FEV inaugurated its new mobility centre in Pune, which houses BS VI powertrain test benches among a host of facilities
On April 30, FEV India inaugurated its new mobility centre in Pune, which houses BS VI powertrain test benches among a host of facilities. The President and CEO of the FEV Group spoke to Autocar Professional on the disruptions in industry, BS-VI, electrification and customer demand in India.
Can you tell us more about the developments in India in the past few years that prompted you to invest in new facilities and the new powertrain testbed in Pune?
We have been locally present in Pune for over 10 years now with our engineering team and facilities. In the past few years, we have heard from our interaction with industry stakeholders and OEMs about the disruptive changes. We too have seen the disruptive changes not only on the engine and powertrain side, resulting from the emission legislation and tighter fuel consumption requirements, but also in electrification and new fuels. And this calls for much more engineering work becoming necessary.
India is a very cost-sensitive market. When it comes to development costs, customer expectations are to achieve what's possible at the lowest possible cost. Is this different than the set of customer experiences in the European market?
I think innovation always means making a complete package that satisfies the market. So, you have to find a targeted solution for the money that somebody is willing to pay for a product. In addition, you also have to meet the requirement of reliability, fuel consumption and NVH. That is why we also have an NVH test bench in India.
Indian customers have very high demands, which means you need to have cost-effective solutions. You have to be cost-effective in development and in production, which creates new ideas and makes new ideas necessary. That's what we are doing here.
For a company like FEV, disruptions mean new business. India Auto Inc is leapfrogging from BS-IV to BS-VI, which is turning out to be a challenge for OEMs and suppliers. As an engineering company specialising in powertrain, how do you view this generational technology leap?
We have had discussions with our customers about leapfrogging. It’s clear that for reliable development and the shift from BS-IV to BS-VI, a certain time span is needed. You need to have an engine concept. When we (FEV) do a design engine concept, we also always make it ready for the next generation and for the next emission standards. However, it cannot be done within a year for manufacturers who don't have everything ready for it yet. That's our challenge and we are facing it. I would like to say disruption is a chance (for FEV), but you have to also manage it.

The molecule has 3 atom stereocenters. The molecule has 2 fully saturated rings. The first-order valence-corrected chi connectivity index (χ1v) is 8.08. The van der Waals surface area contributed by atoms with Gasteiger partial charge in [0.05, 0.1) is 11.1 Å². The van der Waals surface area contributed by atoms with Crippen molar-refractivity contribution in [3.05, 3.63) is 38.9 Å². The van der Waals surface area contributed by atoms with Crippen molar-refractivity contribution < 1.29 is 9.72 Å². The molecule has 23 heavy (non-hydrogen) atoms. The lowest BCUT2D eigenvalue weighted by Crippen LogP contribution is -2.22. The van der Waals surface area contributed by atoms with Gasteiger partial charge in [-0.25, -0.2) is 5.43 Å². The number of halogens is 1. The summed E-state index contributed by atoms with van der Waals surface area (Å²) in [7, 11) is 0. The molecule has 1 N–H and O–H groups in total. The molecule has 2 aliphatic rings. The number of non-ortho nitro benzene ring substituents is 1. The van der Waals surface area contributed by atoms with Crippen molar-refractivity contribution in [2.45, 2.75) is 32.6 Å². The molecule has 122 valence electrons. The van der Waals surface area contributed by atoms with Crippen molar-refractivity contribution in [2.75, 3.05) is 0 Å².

L-R: Dr Tamer Gocmez, vice-president, FEV Asia; Prof. Dr. Stefan Pischinger, president and CEO of the FEV Group; Sushil Berry, MD, FEV India; Rajendra Petkar, chief technology officer, Tata Motors; Guenter Butschek, CEO, Tata Motors; RR Deshpande, CEO and MD, Kirloskar Engine Oils; Vijay Sharma, Technical Director, FEV India and Dr Jurgen Morhard, Consul General, Germany, at the opening of the new mobility centre.
Disruption can also be a risk because you have a lot of investment in facilities for engines. If suddenly engines would not be needed anymore, that could be a challenge for FEV as well. But we don't see that right now. What we see is combustion engine development, from BS-IV to BS-VI and beyond as well along with new electrified vehicles — hybrids and battery electric vehicles.
Do you foresee a future of more electric and hybrid vehicles in India? When do you probably see this disruption impacting the market and higher adoption of electrified vehicles in India?
We know that everywhere in the world, electrification is pushed by legislation and the government. It strongly depends on the details of the legislation. If the legislation as in FAME II now was first targeted towards fleets, you will not see so many production numbers. But when that legislation also hits private vehicle buyers, you will see much larger numbers.
I believe worldwide, there will be a legislative pressure on electrified vehicles, and then that market will increase but it also needs infrastructure. Everything has to be targeted at the same time, only then can it work.
Are there any more plans for expansion in India and new investment?
The new facility in Pune is big enough to expand for more test benches, not only engine but also test benches for electric machines, transmission, electric drives, powertrain and batteries. So, I am sure that there will be more expansion which will happen in the future.
(This interview was first published in the June 15, 2019, issue of Autocar Professional)
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